“Opening the doctor’s black box breaks down traditional barriers and provides a foundation for all kinds of exciting innovations in health care.”
Fifty million patients across the nation will soon have access to more of their electronic health record information thanks to a $10 million joint initiative between the Cambia Health Foundation, Gordon and Betty Moore Foundation, Peterson Center on Healthcare, and the Robert Wood Johnson Foundation.
The funding will be used to expand the adoption of OpenNotes, a national program that encourages patient engagement and improved provider communication by allowing patients to view – and in some cases add to – their unfiltered visit documentation.
The OpenNotes project started with several patient pilots within the Geisinger Health System, Harborview Medical Center in Seattle, and Beth Israel Deaconess Medical Center (BIDMC) in 2010, and quickly saw high levels of satisfaction from patients and their providers alike.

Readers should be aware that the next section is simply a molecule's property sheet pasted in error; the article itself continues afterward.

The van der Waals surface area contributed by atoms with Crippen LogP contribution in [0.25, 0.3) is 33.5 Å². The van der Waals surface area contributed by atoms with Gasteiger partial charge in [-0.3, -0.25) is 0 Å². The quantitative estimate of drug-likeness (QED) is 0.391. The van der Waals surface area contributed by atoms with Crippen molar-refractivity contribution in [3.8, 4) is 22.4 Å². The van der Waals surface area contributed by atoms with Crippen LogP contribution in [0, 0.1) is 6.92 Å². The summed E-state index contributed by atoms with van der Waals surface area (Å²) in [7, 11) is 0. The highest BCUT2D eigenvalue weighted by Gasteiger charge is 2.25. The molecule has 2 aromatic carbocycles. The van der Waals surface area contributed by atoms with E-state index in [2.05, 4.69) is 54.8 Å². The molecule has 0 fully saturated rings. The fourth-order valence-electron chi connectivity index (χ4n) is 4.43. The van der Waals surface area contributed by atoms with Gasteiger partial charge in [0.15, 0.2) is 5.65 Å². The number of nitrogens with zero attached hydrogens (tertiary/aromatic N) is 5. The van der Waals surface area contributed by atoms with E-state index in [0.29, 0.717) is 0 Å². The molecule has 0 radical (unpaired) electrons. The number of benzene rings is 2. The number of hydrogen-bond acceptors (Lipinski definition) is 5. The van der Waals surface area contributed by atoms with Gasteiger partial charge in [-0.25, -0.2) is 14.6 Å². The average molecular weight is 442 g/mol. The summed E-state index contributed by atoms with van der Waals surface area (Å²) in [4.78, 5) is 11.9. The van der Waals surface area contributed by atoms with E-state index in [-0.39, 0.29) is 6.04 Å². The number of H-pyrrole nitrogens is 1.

In 2013, Geisinger and BIDMC found that 80 percent of patient participants felt more in control of their care after gaining access to their EHR data, while 70 percent added that they were more likely to adhere to treatment plans once they knew what their physicians were saying about them.
A follow-up study published in November of 2015 found that patients did indeed exhibit higher levels of medication adherence. Nearly 80 percent of patients who had access to OpenNotes while taking antihypertensive medicines remained adherent to their medication plans, compared to just 75.3 percent of patients prescribed the same regimen who did not view their data.
Read Jennifer Bresnick’s full article here!